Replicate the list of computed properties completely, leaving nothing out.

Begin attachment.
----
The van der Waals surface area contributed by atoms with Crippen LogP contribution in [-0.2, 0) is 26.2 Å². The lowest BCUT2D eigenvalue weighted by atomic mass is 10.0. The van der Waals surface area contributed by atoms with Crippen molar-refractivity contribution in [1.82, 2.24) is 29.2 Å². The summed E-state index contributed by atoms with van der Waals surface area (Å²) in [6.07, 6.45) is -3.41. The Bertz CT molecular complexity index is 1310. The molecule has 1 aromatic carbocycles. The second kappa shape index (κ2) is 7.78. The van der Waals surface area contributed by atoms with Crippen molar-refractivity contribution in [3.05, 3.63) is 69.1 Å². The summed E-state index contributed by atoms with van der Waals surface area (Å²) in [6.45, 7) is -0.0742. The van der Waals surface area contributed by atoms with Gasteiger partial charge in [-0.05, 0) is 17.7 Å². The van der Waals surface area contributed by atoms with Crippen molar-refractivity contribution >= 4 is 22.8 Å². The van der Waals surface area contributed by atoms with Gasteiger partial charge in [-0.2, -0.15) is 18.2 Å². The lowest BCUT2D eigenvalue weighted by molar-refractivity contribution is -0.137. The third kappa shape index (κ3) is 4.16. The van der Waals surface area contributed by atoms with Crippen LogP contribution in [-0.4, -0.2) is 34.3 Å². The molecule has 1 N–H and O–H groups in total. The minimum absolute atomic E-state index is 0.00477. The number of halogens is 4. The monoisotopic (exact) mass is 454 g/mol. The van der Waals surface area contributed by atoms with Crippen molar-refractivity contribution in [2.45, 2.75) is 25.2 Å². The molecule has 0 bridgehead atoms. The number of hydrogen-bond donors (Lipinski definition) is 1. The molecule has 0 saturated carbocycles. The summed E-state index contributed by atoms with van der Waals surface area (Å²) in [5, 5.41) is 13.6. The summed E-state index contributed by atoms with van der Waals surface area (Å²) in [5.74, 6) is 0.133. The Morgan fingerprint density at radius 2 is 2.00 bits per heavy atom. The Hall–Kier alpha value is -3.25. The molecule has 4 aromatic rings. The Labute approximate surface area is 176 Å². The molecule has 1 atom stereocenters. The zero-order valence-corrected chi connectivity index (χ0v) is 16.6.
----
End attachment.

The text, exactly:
The van der Waals surface area contributed by atoms with Crippen LogP contribution in [-0.2, 0) is 26.2 Å². The lowest BCUT2D eigenvalue weighted by atomic mass is 10.0. The van der Waals surface area contributed by atoms with Crippen molar-refractivity contribution in [1.82, 2.24) is 29.2 Å². The summed E-state index contributed by atoms with van der Waals surface area (Å²) in [6.07, 6.45) is -3.41. The Bertz CT molecular complexity index is 1310. The molecule has 1 aromatic carbocycles. The second kappa shape index (κ2) is 7.78. The van der Waals surface area contributed by atoms with Crippen molar-refractivity contribution in [3.05, 3.63) is 69.1 Å². The summed E-state index contributed by atoms with van der Waals surface area (Å²) in [6.45, 7) is -0.0742. The van der Waals surface area contributed by atoms with Gasteiger partial charge in [-0.05, 0) is 17.7 Å². The van der Waals surface area contributed by atoms with Crippen molar-refractivity contribution >= 4 is 22.8 Å². The van der Waals surface area contributed by atoms with Gasteiger partial charge in [-0.2, -0.15) is 18.2 Å². The lowest BCUT2D eigenvalue weighted by molar-refractivity contribution is -0.137. The third kappa shape index (κ3) is 4.16. The van der Waals surface area contributed by atoms with Crippen LogP contribution in [-0.4, -0.2) is 34.3 Å². The molecule has 1 N–H and O–H groups in total. The minimum absolute atomic E-state index is 0.00477. The number of halogens is 4. The monoisotopic (exact) mass is 454 g/mol. The van der Waals surface area contributed by atoms with Crippen molar-refractivity contribution in [2.45, 2.75) is 25.2 Å². The molecule has 0 bridgehead atoms. The number of hydrogen-bond donors (Lipinski definition) is 1. The molecule has 0 saturated carbocycles. The summed E-state index contributed by atoms with van der Waals surface area (Å²) in [5, 5.41) is 13.6. The summed E-state index contributed by atoms with van der Waals surface area (Å²) in [5.74, 6) is 0.133. The Morgan fingerprint density at radius 2 is 2.00 bits per heavy atom. The Hall–Kier alpha value is -3.25. The molecule has 4 aromatic rings. The Labute approximate surface area is 176 Å². The molecule has 1 atom stereocenters. The zero-order valence-corrected chi connectivity index (χ0v) is 16.6.